I spent a good chunk of this week writing, and I thought I’d share some of it with you. The email to two city councilors who helped us get the first permit last November was full of dates and permit numbers, so while it took a long time to write, it wouldn’t be very interesting to people not directly involved in the problem.
But one of the councilors suggested I “reach out” to the person in the City Manager’s office who was going to be looking into it. The reaching out that I could think of to do was to explain why people are getting angry and frustrated about the problem, and I thought some other people might want to read that.
To skip to the end of the story, shortly after I sent this email, I got one from the person I sent it to saying that it was likely the permits would be issued that day, and later in the day, they were issued.
But here’s the email:
Matt, thanks for agreeing to look into this. I think the email I sent Alanna and Quinton has all the facts you would need, but I thought I would send a personal note to clarify why we are so frustrated about the situation.
The fact is that there are 6 people, including a child who was an infant at the time of the fire, removed from their homes by the fire that happened on July 14, 2020. I am personally living with my sister in Fall River, MA, one to two hours away from most of my social life and other commitments, in about a third of a dark attic room, with all but a closet and 3 drawers of my stuff in storage.
It took from July to November to get the check from the insurance company that enabled us to hire a contractor. We really thought that when we signed the contract on December 24, 2020 that we were on the way to getting the work done.
Then in January 2021, the demolition our contractor did revealed structural problems that were unrelated to the fire, meaning that instead of just a regular permit for fixing the fire damage, we needed a structural permit with signoff by an architect and a structural engineer. It took until the end of June to get that submitted, and again, we thought we were on our way to getting the work done.
I think it should have been obvious a month or two later that just waiting for the city to move through its procedure wasn’t going to be sufficient to get the permit, but our contractor was (and still is) uncomfortable going outside the established procedures, so it wasn’t until November 2021 that we emailed the city council and received support from several members, which led to the issuance of the permit for 231 Broadway. Again, we thought we were on our way to getting the work done.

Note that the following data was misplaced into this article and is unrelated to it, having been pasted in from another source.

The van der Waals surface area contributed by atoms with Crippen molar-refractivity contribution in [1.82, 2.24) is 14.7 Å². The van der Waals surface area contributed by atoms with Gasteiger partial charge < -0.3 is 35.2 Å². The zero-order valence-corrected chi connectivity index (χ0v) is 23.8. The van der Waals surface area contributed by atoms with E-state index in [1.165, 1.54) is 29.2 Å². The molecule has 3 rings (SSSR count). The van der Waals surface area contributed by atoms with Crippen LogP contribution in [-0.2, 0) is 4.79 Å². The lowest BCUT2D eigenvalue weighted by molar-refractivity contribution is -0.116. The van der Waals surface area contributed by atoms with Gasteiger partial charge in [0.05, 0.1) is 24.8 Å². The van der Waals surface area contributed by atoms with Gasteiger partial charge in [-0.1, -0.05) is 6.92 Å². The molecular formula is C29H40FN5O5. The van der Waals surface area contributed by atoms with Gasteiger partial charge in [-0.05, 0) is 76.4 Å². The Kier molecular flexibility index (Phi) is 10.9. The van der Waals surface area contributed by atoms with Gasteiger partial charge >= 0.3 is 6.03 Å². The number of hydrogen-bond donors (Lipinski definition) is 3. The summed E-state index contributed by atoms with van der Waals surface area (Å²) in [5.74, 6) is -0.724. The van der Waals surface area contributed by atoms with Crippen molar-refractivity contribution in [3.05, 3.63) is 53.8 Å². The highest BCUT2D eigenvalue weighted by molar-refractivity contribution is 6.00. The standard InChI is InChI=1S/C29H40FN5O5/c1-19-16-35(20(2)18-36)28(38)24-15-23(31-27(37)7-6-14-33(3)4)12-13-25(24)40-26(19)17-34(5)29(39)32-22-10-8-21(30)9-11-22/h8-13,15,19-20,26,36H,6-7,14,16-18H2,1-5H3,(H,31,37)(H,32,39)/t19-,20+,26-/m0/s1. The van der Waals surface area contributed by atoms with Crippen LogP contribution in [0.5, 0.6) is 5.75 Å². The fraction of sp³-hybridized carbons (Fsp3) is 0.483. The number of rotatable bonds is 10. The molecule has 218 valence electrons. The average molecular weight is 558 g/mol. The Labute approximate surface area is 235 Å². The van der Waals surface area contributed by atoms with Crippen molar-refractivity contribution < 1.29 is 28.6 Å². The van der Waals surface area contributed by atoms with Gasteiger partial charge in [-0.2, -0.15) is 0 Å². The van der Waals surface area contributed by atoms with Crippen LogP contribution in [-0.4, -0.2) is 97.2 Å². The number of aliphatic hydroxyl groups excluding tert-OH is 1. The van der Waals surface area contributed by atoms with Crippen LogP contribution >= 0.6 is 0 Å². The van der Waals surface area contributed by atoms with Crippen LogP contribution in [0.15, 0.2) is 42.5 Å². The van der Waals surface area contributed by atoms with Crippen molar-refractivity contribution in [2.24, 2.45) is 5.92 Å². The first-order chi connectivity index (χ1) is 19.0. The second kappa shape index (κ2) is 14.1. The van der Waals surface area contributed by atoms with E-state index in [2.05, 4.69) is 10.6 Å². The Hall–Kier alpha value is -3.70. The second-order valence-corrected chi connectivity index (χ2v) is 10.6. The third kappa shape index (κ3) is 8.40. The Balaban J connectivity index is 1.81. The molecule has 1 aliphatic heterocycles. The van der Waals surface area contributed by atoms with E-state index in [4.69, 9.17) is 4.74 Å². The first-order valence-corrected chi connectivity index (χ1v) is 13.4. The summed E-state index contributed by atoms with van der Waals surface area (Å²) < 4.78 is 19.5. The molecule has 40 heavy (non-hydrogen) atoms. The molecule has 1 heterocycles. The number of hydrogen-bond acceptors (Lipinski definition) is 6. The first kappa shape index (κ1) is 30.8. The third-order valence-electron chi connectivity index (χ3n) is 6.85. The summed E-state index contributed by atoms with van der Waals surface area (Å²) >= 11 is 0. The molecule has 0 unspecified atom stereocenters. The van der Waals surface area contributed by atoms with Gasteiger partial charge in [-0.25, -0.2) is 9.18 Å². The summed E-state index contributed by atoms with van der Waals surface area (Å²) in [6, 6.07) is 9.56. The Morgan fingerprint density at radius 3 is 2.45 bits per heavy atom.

Our contractor had been told that the permits for the four units had been consolidated into one. He did enquire when we got the permit for 231 Broadway whether that did in fact cover the work that needed to be done in 231 1/2, 233, and 233 1/2, and was eventually (weeks later) told that it did not, but that as soon as he paid the fees for the other permits, they would be expedited. The fees were paid last Thursday (January 13, 2022), and we hoped that the permit problem was solved, and we were on our way to getting the work done.
This week, they told our contractor that he needed to submit 3 more affidavits about noise abatement, architecture, and structural design. This seems very strange to us, since if those affidavits are indeed necessary, why didn’t someone ask for them last June, or at least before issuing the permit in November?
Even if you and the councilors and the City Manager manage to get the permits issued now, there is still several months of work which can’t happen until we have the permits. So the total time between the fire and us homeless refugees being able to move back in is going to be little if any less than two years, even if there are no more delays.
I realize the city procedures are only 6-7 months of the delay (so far), but it seems even less comprehensible than the insurance company delays, and much less comprehensible than delays involving planning and executing the actual work.
So we really appreciate anything you can do to get this part of the process of rehoming some refugees completed.